Ever since the controversy began over the construction of a new transmission line to bring power from Canada into New Hampshire slicing through some of that state’s most scenic landscape, the backers of the project have been quietly lobbying for eminent domain powers to force reluctant landowners along the proposed route to sell.
The issue gets its first real test tomorrow when the New Hampshire Senate takes up a measure that would amend the state eminent domain law to allow them to do just that.
Until just a few years ago, eminent domain was only regarded as a last resort by governments when it was necessary to buy land for needed public projects – highways, schools, etc.
In a case from New London, Connecticut, the Supreme Court under the Bush administration ruled that such a land-taking could be initiated for a private project, if some demonstrable public good resulted. At issue was an old neighborhood in the Fort Trumbull section of New London. Pfizer, the pharmaceutical giant, had indicated had it wanted to build a facility in the New London area.
A local developer convinced the city government that the Fort Trumbull neighborhood would be a perfect site for Pfizer as well as other businesses that it would attract. The only problem was that the residents didn’t want to sell.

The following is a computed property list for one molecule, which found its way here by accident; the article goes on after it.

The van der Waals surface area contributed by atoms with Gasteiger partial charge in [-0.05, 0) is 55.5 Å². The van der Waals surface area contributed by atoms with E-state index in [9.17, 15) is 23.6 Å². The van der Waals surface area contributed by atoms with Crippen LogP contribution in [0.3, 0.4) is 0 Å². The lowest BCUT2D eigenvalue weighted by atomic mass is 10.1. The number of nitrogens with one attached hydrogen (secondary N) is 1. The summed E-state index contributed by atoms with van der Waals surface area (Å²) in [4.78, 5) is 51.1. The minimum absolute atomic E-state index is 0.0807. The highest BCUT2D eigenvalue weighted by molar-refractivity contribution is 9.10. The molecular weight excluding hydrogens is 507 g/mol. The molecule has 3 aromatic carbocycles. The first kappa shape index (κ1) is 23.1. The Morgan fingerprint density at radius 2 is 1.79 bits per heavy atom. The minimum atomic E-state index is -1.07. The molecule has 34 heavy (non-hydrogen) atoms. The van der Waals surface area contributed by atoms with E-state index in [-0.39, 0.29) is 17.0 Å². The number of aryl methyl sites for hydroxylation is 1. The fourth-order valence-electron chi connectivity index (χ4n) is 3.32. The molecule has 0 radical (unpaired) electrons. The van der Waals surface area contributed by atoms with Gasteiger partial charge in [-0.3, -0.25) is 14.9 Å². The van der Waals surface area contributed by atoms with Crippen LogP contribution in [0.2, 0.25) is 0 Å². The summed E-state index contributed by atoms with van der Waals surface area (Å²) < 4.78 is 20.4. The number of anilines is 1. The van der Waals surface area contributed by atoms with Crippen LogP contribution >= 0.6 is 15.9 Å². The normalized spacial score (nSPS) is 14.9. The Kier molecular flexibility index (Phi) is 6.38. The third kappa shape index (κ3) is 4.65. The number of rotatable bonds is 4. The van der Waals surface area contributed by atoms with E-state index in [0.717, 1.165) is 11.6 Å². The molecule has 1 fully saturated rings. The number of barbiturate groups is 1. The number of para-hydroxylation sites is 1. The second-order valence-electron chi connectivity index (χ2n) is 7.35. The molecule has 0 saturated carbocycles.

Using the argument that the project would give a much needed boost to the local economy, the Supreme Court ruled that the homes could be taken by eminent domain. As a result, the residents were bought out, forced to find homes elsewhere. The houses were torn down, the land was bulldozed, and then Pfizer announced it would build somewhere else. Only recently have a few new homes been built on the site.
The Northern Pass developers had initially argued that the project would bring much-needed electrical power to New Hampshire. It quickly was revealed that New Hampshire had plenty of electrical power, and most of the imported power would be sold on the grid.
They then changed their argument, saying it would mean up to 1,500 jobs in the Granite State, but a rival power group now says those figures are exaggerated, in reality less than half that number, and most of those would go to specialists who would likely have to be hired from outside New Hampshire.
As a spokesperson for the Northern Pass developers said, “You have to consider the source.”
That cuts both ways.